I've found that the Aussies tend to be better at it than Americans. Brits too. In both corporate America and in global non-profits there is a significant lack of it. What is it? Speaking openly, honestly and forthrightly to friends and colleagues. (And, I'd argue spouses, children, family members, and significant others.)
There are many ways to phrase it: Truth hurts. Brutally honest. Fair and open. What you need to hear, not what you want to hear. Being transparent... The reasons we don't do it vary as greatly as well: It makes us uncomfortable. It's easier to not tell the whole truth. It makes the receiver uncomfortable… All of them, just excuses. We like to hear what we're good at, but not so much what we're not good at. Regardless of the reason, the fact is that there is a significant lack of transparency and honesty in our communications.
A great friend of mine got me thinking about this recently. He sent me this link — an exceedingly interesting interview with Ray Dalio (the unbelievably successful founder of Bridgewater) — on this very topic. Ray has what you might call an obsession with honesty. And while I am conflicted with his approach (especially the emphasis on brutal honesty), there is something refreshing about the freedom that comes from being in a culture/environment where you are expected to deliver and receive brutally honest communications.
Think about how often we create issues for ourselves by not being entirely honest and transparent. It's uncomfortable to tell your mother that you don't want to come to Thanksgiving dinner because of the awkwardness of your crazy aunt who will be there — so you blame your "can't make it" on work, or the kids' schedule. How about the difficultly in telling your millennial manager they made a really bad decision, because you "know how sensitive they are," and are afraid they'd leave. How about the times when we don't want to say no, or "I disagree" because we want people to like us. You want to go out with your friends, but you feel guilty about not being home with your family, so you make up stories to pacify either side depending on your decision. I could go on and on.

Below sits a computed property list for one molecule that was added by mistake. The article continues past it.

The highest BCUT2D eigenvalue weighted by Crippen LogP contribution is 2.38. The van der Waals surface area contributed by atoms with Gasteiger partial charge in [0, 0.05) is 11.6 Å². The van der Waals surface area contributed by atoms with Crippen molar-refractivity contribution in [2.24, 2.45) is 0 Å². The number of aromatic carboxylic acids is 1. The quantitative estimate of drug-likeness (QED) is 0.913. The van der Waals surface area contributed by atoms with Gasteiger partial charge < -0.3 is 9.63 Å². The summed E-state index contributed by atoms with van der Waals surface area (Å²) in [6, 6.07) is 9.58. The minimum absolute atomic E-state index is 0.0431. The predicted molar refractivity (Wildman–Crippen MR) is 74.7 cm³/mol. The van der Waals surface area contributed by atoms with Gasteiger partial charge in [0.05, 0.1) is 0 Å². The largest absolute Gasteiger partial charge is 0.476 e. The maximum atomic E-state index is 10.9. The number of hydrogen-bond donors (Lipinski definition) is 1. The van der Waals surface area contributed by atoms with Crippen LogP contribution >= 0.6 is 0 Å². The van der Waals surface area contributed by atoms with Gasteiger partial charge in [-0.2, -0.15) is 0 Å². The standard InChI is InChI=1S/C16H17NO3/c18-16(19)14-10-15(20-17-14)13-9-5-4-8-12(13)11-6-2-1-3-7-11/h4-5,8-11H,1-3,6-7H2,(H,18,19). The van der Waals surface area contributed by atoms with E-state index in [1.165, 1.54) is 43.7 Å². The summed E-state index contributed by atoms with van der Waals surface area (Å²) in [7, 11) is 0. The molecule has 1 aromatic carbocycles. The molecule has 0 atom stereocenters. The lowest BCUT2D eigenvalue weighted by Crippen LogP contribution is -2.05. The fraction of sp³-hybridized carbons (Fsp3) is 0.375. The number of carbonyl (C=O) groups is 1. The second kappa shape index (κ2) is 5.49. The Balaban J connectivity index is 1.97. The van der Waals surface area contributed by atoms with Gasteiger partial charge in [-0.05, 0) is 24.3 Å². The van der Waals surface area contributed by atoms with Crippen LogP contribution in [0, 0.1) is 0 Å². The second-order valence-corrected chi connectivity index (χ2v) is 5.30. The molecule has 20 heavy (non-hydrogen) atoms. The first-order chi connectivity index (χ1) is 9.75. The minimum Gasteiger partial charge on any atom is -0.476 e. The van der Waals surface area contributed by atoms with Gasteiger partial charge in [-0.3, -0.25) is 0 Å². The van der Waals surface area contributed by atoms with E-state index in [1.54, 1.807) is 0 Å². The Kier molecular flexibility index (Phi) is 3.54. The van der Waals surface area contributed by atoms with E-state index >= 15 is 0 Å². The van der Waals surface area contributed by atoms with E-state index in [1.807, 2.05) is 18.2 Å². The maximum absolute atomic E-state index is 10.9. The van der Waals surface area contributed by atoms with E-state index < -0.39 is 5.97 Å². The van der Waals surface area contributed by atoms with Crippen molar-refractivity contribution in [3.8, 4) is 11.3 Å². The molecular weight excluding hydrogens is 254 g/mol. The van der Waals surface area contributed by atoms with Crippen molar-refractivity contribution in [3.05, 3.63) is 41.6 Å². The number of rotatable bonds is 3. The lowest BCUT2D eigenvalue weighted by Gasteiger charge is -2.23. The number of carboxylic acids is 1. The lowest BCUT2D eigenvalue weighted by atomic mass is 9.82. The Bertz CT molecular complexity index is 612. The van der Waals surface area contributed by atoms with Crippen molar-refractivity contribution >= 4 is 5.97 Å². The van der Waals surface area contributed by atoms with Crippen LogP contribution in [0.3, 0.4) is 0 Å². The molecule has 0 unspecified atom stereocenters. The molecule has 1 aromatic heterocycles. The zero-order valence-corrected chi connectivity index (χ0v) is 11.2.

This is particularly frustrating and destructive in the work environment. I'm sure everyone is familiar with the "meeting after the meeting". Why the meeting after the meeting? Because in the first meeting, people gave lip-service to the discussion. They were not honest about the issues, or their feelings, or worse, didn't say anything in the meeting, but ragged on everyone and every decision after the meeting. This behavior is unacceptable. It erodes trust, breaks down relationships, and destroys organizations from within. If you as a CEO or a leader are allowing this to happen, you need to stop it immediately. If you don't know if it's happening, you need to find out and eradicate it.
I'm not suggesting we all adopt Ray's approach, or even his philosophy. But I believe we could all use a "check up" and some help in exercising our "honesty muscles". Both in terms of how we use it on/with others, and maybe more importantly, how we use it to receive information and feedback from others. Lastly, you don't have to be brutal to be honest, nor does being honest = being unkind. Yes, somethings are better left un-said. But, mostly we just need to say things better.
As always, we love to hear your feedback and input!
Hard. Fun. Exhausting. Exhilarating. All-consuming. Freeing. And a whole lot more. As I prepare to host the CEO forum at the CLA Outcomes Conference next week (along with my good friend Russell Verhey), I've been reflecting on the unique challenges CEO's face. Having been a CEO at multiple companies, I'm especially sensitive to the "no where to go" syndrome many CEOs deal with. It's a reality often described as "I can't really talk to anyone about the struggles I am experiencing" (in life and at work). It can be a lonely place.
As a CEO, there is intense pressure to perform, to have all the answers, to always know what to do and how to do it, to ensure a safe, engaging working environment for all staff/team members. To be "superman/woman". After all, the buck stops with you (or should!)